There will also be a batch of 29 amendments that the government is introducing to their own legislation. It is here that I have most concern, and I will speak again in the in-detail stage. This is really where the dumbing down of this legislation is taking place, in my view. As I said at the start, whilst we are regarding these amendments as being an inch better than where we were before, we are still a mile short of where we could or should have been with health reform and the agenda that has been going on for the last three years. That is where the disappointment lies, in the lost opportunity of reform and allowing a performance authority, unfettered, with independence, to truly assess data from all states and territories of all hospitals regardless of who the direct authority is, so that we can get some direct benchmarking and some clear direction on who is or is not performing in health and hospital services today. In my view, the amendments that the government is introducing are tying the hands of the performance authority and really making it subservient to the states' authority.

That has been a big part of the problem to date that I thought the reform agenda was trying to resolve, and in the whole negotiation of trying to get all the states and territories on board there has actually been a compromise too far. I understand that negotiation and compromise have their place but I do not think that the balance has been struck. I think that compromise with the states has really given command and control back to the state and territory authorities to potentially continue to behave in an inefficient and less than value-for-money way than we desire.

I think I heard another speaker talk about the performance authority as a consequence being a 'toothless tiger'. I hope that is not the case and that is why I will continue to support the substance of the bill, because we have inched forward slightly. But I do think that it is a neutered tiger. I think that through this process it has lost a lot of its authority to truly assess the performance of health and hospital services across the board in Australia on behalf of Australian people with data that is given to the parliament and to the people without fear or favour, without any washing by any states or territories, without any tricks or political games with talk of various turnarounds of work schedules or how early the documents have to be given to state and territory health ministers so that they can get their guns loaded in response and without the use of COAG as the body to really hide a Trojan Horse for this re-emergence of state and territory command and control. I am very uncomfortable with those government amendments and will not be supporting those when it comes down to the in-detail stage.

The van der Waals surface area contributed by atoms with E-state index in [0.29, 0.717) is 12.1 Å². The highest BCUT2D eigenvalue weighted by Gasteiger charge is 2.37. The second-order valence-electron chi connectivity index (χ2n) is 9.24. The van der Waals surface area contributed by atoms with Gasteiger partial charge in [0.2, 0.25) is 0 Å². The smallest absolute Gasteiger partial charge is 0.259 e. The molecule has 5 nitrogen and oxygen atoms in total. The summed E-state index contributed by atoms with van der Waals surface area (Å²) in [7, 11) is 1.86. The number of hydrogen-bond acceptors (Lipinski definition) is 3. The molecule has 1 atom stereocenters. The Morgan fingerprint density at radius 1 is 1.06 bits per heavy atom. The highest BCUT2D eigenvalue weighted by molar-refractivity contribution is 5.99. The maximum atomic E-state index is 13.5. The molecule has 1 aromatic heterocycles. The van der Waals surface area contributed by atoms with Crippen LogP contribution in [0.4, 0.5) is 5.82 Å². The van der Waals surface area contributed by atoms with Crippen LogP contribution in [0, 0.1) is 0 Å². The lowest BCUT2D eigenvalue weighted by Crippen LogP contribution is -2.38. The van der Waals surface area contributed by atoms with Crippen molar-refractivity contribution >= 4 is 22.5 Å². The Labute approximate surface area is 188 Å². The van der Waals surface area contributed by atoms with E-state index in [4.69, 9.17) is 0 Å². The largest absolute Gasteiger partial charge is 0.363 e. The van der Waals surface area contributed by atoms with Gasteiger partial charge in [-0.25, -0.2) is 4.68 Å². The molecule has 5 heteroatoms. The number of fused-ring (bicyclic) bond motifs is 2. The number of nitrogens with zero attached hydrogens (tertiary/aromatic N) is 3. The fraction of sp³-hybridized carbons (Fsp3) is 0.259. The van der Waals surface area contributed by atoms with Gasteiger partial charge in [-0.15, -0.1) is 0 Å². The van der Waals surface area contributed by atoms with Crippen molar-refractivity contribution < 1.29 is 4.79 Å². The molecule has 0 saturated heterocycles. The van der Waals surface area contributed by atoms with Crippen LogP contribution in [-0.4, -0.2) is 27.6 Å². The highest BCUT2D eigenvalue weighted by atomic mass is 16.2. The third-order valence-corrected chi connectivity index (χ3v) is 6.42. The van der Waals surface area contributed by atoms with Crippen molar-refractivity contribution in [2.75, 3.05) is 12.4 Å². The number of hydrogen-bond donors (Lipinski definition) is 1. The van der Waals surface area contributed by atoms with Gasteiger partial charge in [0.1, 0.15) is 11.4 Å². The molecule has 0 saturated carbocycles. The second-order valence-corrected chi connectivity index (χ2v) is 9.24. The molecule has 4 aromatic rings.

I hope—and I flag and I warn—that this whole exercise is different from the recently signed health and hospital reform agreement documents and that this is not symptomatic of what is to come through legislation. I hope there is not going to be a range of legislation that sees the states claw back control three years after the beginning of a very good and very important reform agenda.

In 2008, in the previous parliament when the government was a majority government, I was still a very strong advocate for the importance of this reform. The then Prime Minister, Kevin Rudd, sat in the tea room of a local hospital, the Port Macquarie Base Hospital, and talked at length with the medical staff at the hospital and listened closely to discussion on the importance of the principles of the two Es—efficiency and equity. That is all I and communities such as mine have sought through this process, namely, efficiency being rewarded in the system and equity. Those services performing over and above should be rewarded. Currently in the funding models they are not, so that inefficiency, in many ways, gets rewarded. The resource distribution model controlled by the states does not deliver equity, particularly to rural and remote communities and to high-growth areas. Both are traditionally behind equity in the delivery of resources and funding.

The National Rural Health Alliance put a figure of $1 billion a year based on a failed model of the states resource distribution formulas not making it to where, on the state's own funding formulas, it should. It is a disgrace. It is one of the great failures of Australian public policy at the moment and it is the fundamental reason that reform is so important and that we need to be eyeballing the states rather than being subservient to them.

What I am seeing in these amendments that have come through whilst this bill is before the House is in my view too much compromise with those that are too much to blame for the problem—the very reason that we are reforming. So I would hope this is not the first of many. I hope this is a one-off where, for a whole range of reasons that I am probably not aware of, the states got a great big win through the range of amendments that have come in and Australian taxpayers as a consequence in my view got a great big loss.

I would hope that in upcoming legislation attached to the health and hospital reform agenda we do see the Commonwealth actually stepping up and sticking true to what the reform agenda was in 2008—that is, to start to have a Commonwealth funding authority working directly with local command and control. It is a sensible concept; let's deliver it.